From the ashes of a rubbish tip in the nation's food bowl, a botanic garden

This isn't a post of pretty pictures and posing plants. You have to use your imagination, and share the enthusiasm of a small group of Sheppartonians. It's about the transformation of a tip into a botanic garden.

Shepparton is one of the few cities in Victoria without a botanic garden and until recently one of the few without even aspirations* of one. They did build a multicultural park to celebrate the diversity of people living in the region but through neglect and circumstance that no longer exists.

The 23 hectare tip, just out of Kialla on the edge of the Greater City of Shepparton, was closed in 1994 and rehabilitated to create a dirt-bike track. The giant mound of rubbish, then and now one of the highest peaks in the region, was capped in clay to stop the methane escaping.

While the bike track was popular it was destroying the mound and threatened to expose the methane-ridden underbelly. So in 2011, with the support of Mayor Jenny Houlihan, it was agreed the site would become Shepparton's first botanic garden.

The plants will come from all over Australia but the design reflects local concerns. Shepparton is city with many migrants as well as a strong connection to its Aboriginal heritage. There will be a Refugee Garden, a Migrant Garden, an Indigenous Landscape and, fittingly for this land of fruit and fruit-canneries (I worked for a while at Ardmona during a university break), an Orchard. All of these will use native Australian plants to tell the story (e.g. the Orchard will be of fruit-bearing Australian trees such as the quandong).

In a land as flat as the Goulburn Valley, the mound becomes the centre piece of the garden. Apart from a communications tower in town, this is probably the only place in Greater Shepparton where you can see the nearby Strathbogie Ranges. A sealed path to the top of the monolith is symbolic of the investment in this site and a commitment to doing this right.

The Terrace below the viewing platform is the first area to be planted, with Indigenous food plants. Interpretation will follow, once funding can be secured. Always funding. The Council is contributing $50,000 over the next few years but the vision is bigger than than. The Friends of the Australian Botanic Gardens Shepparton are busy applying for grants and partnering with schools and community groups for extra labour.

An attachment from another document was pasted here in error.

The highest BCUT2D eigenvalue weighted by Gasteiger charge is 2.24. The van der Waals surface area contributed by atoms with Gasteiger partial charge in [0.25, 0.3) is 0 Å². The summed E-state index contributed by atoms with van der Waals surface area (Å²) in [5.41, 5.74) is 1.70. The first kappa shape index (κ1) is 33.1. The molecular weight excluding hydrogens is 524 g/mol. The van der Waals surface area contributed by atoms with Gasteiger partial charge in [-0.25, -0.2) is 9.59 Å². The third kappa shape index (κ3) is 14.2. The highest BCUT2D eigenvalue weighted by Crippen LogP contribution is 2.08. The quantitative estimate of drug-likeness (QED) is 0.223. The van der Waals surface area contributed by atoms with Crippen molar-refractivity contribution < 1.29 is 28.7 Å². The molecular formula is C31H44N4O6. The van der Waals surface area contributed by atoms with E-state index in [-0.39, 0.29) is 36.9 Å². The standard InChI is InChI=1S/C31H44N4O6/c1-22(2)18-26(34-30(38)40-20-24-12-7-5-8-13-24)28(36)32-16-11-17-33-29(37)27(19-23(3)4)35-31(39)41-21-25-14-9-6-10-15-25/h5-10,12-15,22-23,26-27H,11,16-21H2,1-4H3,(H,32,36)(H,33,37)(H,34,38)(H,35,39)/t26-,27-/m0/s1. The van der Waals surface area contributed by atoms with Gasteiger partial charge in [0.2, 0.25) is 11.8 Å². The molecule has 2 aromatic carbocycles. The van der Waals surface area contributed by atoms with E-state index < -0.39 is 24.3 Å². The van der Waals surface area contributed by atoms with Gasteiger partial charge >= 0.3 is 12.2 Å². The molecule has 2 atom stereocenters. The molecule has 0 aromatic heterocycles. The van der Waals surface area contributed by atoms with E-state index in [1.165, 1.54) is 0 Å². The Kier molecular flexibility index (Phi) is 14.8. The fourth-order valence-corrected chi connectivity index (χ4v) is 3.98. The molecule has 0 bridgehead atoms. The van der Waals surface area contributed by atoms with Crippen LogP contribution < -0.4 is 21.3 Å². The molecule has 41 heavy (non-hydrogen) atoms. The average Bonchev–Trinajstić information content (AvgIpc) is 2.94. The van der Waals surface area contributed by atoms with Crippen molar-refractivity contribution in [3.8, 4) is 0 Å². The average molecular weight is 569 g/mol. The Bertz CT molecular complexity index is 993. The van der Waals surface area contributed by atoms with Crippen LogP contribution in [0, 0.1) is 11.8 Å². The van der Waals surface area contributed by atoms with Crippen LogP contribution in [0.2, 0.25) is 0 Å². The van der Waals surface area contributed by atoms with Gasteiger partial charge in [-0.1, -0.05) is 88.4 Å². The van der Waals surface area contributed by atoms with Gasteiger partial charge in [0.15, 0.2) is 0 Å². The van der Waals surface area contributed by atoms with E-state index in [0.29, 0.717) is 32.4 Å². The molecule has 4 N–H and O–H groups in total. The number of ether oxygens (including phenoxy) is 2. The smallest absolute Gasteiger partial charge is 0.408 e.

While the reclaimed mound of rubbish will be the centre-piece of the botanic garden, the River Red Gum strewn flood plain will be part of the story. There they can restore the natural vegetation but also supplement it with wetland plants from elsewhere in Australia.

The plant collections are eclectic, as they should be in a botanic garden (where else can you indulge in your plant passions in this way). The plants of the four local bioregions are an obvious choice, but they will be joined by wattles, peas, a selection of rare and threatened plants, Thomasia, native succulents and showy grevilleas.

Funding willing, the next garden to be created will be the Indigenous Weaving Garden, featuring a series of five giant woven baskets, fences and other structure built from recycled materials and a gathering space for the local Indigenous Weaving Group. An icon of late-colonial Australia, the Hills Hoist, will be erected to display the creations. Even before work starts on the garden you can see some weaving creeping into this soil retention wall.

The Goulburn Valley is described, at least by locals, as the food bowl of Australia, and a quarter of Victoria's agricultural production comes from this region. That agriculture includes fruit, animals grazing on pasture and these days a plenty of canola it seems. Really it's all about plants, just like a botanic garden.

Notes: Lynda and I visited the city and garden on the weekend, warmly hosted by the Friends of the Australian Botanic Gardens Shepparton (FABGS). In this picture taken at the top of the mound you can see (from left to right) David Chew (FABGS Vice-President), Mike, Karen Kilgour (Secretary of Greater Shepparton City Council Section 86 Special Committee, the group charged by Council to create the botanic garden), Ray Freeman and Lorinda Freeman (FABGS President).

*To be fair, there were some aspirations prior to 1886 when 50 hectares were reserved on the banks of the Goulburn for a botanic garden, albeit never transpiring, and the four hectare Queen's Park in the centre of Shepparton (between Welsford St and the Goulburn Valley Highway) has been sometimes referred to as a botanic garden despite never really developing beyond a municipal park.


residential124 said…
This site is good because they give us a new thing and new ideas and new topic how good all of they are we should appreciate them because of these good thing.
I know something information, to know you can click here
garden makeover brisbane
garden makeovers brisbane